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Amelia Island, Florida, 10th of March 2013

The 18th Concours d´Elegance of Amelia Island was held on its traditional date, the second full weekend in March at the golf course of the Ritz-Carlton. Being one of the top events of its kind it attracted again more than 250 collector cars from all over the world to the 18th fairway in no less than 35 classes to be judged by the international jury. Although it is a typical American big show the Amelia Island has its very own character, whereas Pebble Beach has a clear focus in Elegance and special coachwork the Concours in Florida is divided in a sport category and the common American and European coachbuild classes resulting in two Best of Show awards. With an annual honoree race driver and this year's featured classes celebrating the 50th anniversary of the legendary Porsche 911, the Ford GT40, Lamborghini, the Corvette Stingray and the race cars of Henry Miller this edition might have been the sportiest ever.

The weekend started on Friday with the seminars on the Stingray and the 911 in addition of the auction of Gooding&Company down the road at the Omni Plantation followed by the seminar on the GT40 and the RM Auction on Saturday.

At 3 pm the field was opened for those who wanted to enter the lawn on Saturday, the first opportunity to have a look at some of the entered cars. As the temperatures were quit low for this season and a lot of expected morning dew most of the cars were covered up soon after being set up on their intended spot. The second Sunday in March is also the date of the change to the summer time in the US so the night before the Concours is always a short one and as the cars are not allowed to enter before the sun is out the few morning hours are usually very busy with the car preparation and the judging before the award ceremony normally starting already at noon.

Our way led directly down to the lake were the featured classes were set up including the display for the honoree Sam Posey. Although the American driver entered in no less than 10 editions of the 24 hours at Le Mans Posey might be less known in Europe. His first finish at the Sarthe was in 1969 with the N.A.R.T. Ferrari 250 LM (the very same car that won 1965 in the Hands of Masten Gregory and Jochen Rindt) finishing a respected 8th overall in the 4 year old car. The 250 LM (5893) was entered in one more race before displayed at the Indianapolis Motor Museum in its Le Mans livery and was the centre piece of the small selection of Posey related cars, joined by the Ferrari 512 M (1020) that gave Posey his best finish in the 24 hours, a third place in 1971. After his years with N.A.R.T. he joined BMW to race the 3.0 CSL in the World Sports Car Championship. Posey also raced in various American race series like the CanAm, TransAm and the USAC, his talent in smaller Formula races ever gave him the opportunity to race in two American Formula 1 Grand Prix for the Surtees Team.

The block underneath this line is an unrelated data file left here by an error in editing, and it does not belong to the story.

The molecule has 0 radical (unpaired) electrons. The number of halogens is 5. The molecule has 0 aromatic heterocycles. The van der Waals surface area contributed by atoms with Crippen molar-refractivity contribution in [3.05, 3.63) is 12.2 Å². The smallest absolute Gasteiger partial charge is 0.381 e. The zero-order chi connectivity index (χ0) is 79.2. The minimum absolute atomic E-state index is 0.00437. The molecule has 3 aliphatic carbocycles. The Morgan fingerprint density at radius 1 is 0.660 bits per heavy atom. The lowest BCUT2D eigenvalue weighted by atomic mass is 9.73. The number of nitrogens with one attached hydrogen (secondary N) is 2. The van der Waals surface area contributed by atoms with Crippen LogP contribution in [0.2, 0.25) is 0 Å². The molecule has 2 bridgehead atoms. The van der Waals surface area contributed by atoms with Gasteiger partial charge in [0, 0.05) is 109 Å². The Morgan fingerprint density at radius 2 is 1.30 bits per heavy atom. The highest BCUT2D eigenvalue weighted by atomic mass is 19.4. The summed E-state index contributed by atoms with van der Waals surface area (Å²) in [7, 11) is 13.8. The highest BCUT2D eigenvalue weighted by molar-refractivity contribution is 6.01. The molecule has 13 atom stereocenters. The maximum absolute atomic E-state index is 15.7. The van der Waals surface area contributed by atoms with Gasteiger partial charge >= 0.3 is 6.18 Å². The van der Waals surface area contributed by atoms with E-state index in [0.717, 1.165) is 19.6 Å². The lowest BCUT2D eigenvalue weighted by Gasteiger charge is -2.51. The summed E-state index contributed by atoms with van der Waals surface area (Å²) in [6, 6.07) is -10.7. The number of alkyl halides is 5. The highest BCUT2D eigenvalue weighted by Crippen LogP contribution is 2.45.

Just over the bridge on the other side of the lake was the first of the featured classes, the 50th anniversary class of the Ford GT40, the most successful American race car with four successive victories in Le Mans. After the decision was made to re-enter in the international racing scene and a failed purchase of Ferrari Ford set up an own race department with the intention to beat the European sports cars on their home territory. The formation of the Ford Advanced Vehicles department (FAV) in Slough (GB) started the development of the GT40 based on the experience of the Ford powered Lola GT, experienced team manager John Wyer of Aston Martin fame was running the race program. The first prototypes featured a 4.2 litre engine but the first season was not successful at all. A lack of experience and problems with the Colotti gear box and the front aerodynamics prevented good results, twelve of these prototypes were built including 4 roadsters. Both a closed and an open version of these could be seen in Amelia this year, Chassis GT/104 that came third in the Daytona 2000 Kilometres 1965 when its sister car won the first race for the GT40 and the first of the Roadster (GT/108) that served as a development car when the prototypes were worked over in the winter of 1964/65 by Carroll Shelby. The result was the new series model (known as the MKI) featuring a 4.7 Litre engine, a revised body and a ZF gearbox, at the same time a big block version (the 7,4-Litre MKII) was developed to replace the smaller engined cars at the end of the season. In Le Mans 1965 the entered factory cars including two new MKII failed again to finish when the above mentioned Ferrari 250 LM took the last of Ferraris victories, in 1966 finally the MKII finished development to gain the intended victory for the American company. An armada of no less than 8 MKII (Start Number 1-8) with heavily works supported private teams resulting in a 1-2-3 finish, the number 3 car shown in Amelia was entered by Alan Mann but failed to finish.